1 Shareholder Takes On 21 Big Targets

The 2012 proxy season is already gearing up to be a busy one. One powerful shareholder is taking on some of the biggest companies on issues that cause corporate dysfunction and increase the chance of declining shareholder value. One such issue is "the imperial CEO."

The American Federation of State, County, and Municipal Employees' AFL-CIO Employees Pension Plan is filing shareholder proposals at 21 major companies. These proposals aim to increase director accountability and independent corporate board leadership, as well as foster greater transparency at the targeted corporations.

These propositions touch on some of the most important factors in encouraging solid, shareholder-friendly corporate governance policies at public companies in the U.S.

Toppling petty empires
AFSCME's notion that one of its 2012 resolutions is to take on "imperial CEOs" is familiar to anyone who closely follows corporate governance issues.

Director independence is a simple, logical way to foster more robust boards of directors, and separating the chairman and CEO roles acknowledges the fact that a chief executive officer isn't an emperor, he or she is in fact an employee. These high-ranking employees answer to shareholders, and more directly, to the directors who are charged with the responsibility of keeping an eye on management and looking out for shareholder interests.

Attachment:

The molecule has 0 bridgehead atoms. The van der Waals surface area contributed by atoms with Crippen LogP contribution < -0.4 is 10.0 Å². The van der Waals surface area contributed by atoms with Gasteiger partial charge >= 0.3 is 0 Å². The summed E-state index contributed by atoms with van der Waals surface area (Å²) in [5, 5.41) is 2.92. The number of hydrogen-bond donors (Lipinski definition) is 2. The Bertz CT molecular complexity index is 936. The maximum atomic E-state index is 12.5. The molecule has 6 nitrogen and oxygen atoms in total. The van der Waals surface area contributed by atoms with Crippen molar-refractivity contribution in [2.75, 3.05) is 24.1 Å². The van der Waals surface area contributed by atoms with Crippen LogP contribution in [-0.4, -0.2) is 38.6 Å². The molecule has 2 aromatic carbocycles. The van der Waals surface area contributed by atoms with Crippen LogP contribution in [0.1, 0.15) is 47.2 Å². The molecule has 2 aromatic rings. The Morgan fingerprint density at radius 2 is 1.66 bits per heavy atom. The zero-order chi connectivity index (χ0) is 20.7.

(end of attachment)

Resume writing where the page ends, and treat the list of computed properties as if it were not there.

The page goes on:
When a chief executive officer also holds the chairman title, it's easy to see a potential conflict of interest. How "independent" can any board be when its chairman does double duty as the most vaunted member of the company's management team? As AFSCME puts it, "the CEO effectively becomes his or her own boss."

AFSCME is calling for independent chairs at nine public companies, including JPMorgan Chase (NYS: JPM) and Goldman Sachs (NYS: GS) .

Anyone who has read pieces by Rolling Stone reporter Matt Taibbi, has happened across Occupy Wall Street protests, or was the least bit awake during the financial crisis probably noticed Goldman Sachs' superlative rotten reputation among all Wall Street firms. Lloyd Blankfein possessing both the CEO and chairman titles sounds like a pretty bad idea for a company that many allege not only hovers above the law but also tends to figure it's above doing right by its own customers.

Meanwhile, JPMorgan Chase has particularly caught AFSCME's attention as a major candidate for change. AFSCME President Gerald McEntee contends that Chairman and CEO Jamie Dimon has gone from "The Last Man Standing" to "The Most Dangerous Man in America."

Among the litany of complaints regarding Dimon's tenure: a 20% decrease in the company's shares in five years, as well as a list of legal and reputational risks including alleged involvement with Bernie Madoff, controversies regarding improper mortgage documentation, and a settlement related to allegations that it misled clients regarding a collateralized debt obligation.

Even worse, Dimon's pay has increased from $1.3 million in 2009 to $27.8 million in 2010. It's good to be the king, right?

Dysfunction disclosures
"Imperial CEOs" aren't the only issues AFSCME intends to tackle in 2012.